Comparing Matthias Grunewald 's Poem ' Crucifixion With The Virgin, Saints John The Evangelist And St Mary Magdalene
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I believe the two artworks of pair number six are similar in terms of their subject matter and content, however, the method of showing the content differs and the context behind the content does as well. I also believe that Matthias Grunewald uses a similar triangular composition from Pietro Perugino’s painting “Crucifixion with the Virgin, Saints John the Evangelist and Saint Mary Magdalene” in his own work, the “Isenheim Altarpiece.”
First, both artworks are about the crucifixion of Jesus Christ and have the focal point as Jesus on the cross surrounded by saints. Perugino’s painting, the left artwork, has four saints (from left to right): Jerome, Mary, John, and Mary Magdalene (Adams 322). Likewise, the right artwork by Grunewald has (from left to right) saints Sebastian, Mary, John, Mary Magdalene, John the Baptist, and Anthony, in addition to the characters on the base placing Jesus in a tomb (Hayum 503, 510). I believe the artworks share three specific people because the works are depicting the crucifixion as it is documented in scripture, and those three individuals (Mary, John, and Mary Magdalene) are said to have been with Jesus as he was dying on the cross.
However, I believe the two artworks depict their content of the crucifixion differently. According to Laurie Schneider Adams, “Perugino’s Crucifixion,…painted around 1485, conveys a mood of serene resignation,” and I believe Grunewald’s work shows the opposite of serenity (321). In the artworks of the Renaissance I have seen, all works appear to have the same mood of serenity or calmness; there was no intense emotion, pain, or agony. Therefore, the left artwork can be said to be characteristic of the Renaissance’s art style. In contrast, Grunewald’s right artwork p...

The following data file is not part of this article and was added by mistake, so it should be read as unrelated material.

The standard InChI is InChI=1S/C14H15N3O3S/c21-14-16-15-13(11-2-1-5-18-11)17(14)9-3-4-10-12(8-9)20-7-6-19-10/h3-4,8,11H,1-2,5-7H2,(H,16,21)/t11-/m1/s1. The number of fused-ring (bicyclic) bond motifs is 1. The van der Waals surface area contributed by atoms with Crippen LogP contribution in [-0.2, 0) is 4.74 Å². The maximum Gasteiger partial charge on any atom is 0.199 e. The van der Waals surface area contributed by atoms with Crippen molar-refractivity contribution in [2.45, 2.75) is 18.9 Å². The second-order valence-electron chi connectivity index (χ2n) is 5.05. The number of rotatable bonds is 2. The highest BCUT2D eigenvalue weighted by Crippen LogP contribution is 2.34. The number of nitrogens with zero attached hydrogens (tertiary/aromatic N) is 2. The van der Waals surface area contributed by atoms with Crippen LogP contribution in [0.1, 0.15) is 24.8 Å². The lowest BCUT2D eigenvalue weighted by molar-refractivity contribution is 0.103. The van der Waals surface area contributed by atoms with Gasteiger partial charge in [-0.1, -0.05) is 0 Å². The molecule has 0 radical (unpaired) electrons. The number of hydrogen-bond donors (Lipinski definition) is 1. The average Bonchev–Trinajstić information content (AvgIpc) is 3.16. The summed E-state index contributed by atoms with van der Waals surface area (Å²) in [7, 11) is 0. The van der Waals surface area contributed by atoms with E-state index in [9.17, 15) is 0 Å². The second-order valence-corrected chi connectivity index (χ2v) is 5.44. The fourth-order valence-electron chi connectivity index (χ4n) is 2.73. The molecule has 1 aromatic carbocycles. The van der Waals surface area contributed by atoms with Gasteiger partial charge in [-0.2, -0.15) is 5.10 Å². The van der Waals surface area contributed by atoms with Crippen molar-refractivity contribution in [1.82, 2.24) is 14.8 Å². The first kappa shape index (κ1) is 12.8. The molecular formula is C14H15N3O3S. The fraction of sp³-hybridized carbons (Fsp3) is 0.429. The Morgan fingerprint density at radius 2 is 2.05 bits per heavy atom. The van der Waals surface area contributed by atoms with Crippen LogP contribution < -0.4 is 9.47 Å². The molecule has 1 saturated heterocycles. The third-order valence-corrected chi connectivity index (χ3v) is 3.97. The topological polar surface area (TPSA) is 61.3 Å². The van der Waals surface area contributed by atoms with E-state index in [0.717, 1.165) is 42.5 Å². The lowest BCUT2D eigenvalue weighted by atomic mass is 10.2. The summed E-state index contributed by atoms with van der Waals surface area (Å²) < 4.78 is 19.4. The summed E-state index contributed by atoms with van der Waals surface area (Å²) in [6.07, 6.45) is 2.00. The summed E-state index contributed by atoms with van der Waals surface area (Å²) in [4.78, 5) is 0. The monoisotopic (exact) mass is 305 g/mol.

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...ered to. In addition, Grunewald’s particular selection of saints Sebastian, Anthony, and John the Baptist also relate to the right artwork’s secondary purpose per their patronages. Christians associate St. Sebastian with the rejection of disease, St. Anthony with the curing of disease, and St. John the Baptist with the healing nature of water in the Christian sacrament of baptism (503, 510). Therefore, a patient with (or at least familiar with) Christian beliefs of the crucifixion can be uplifted by the promise of healing because he or she could identify with the saints depicted and in the image of Christ suffering (Hayum 509). In this way, the right artwork’s content both harmonizes with the church architecture and helps the hospital patients bear their sufferings as Jesus did, whereas the left artwork only accomplishes harmony and symmetry with the space around it.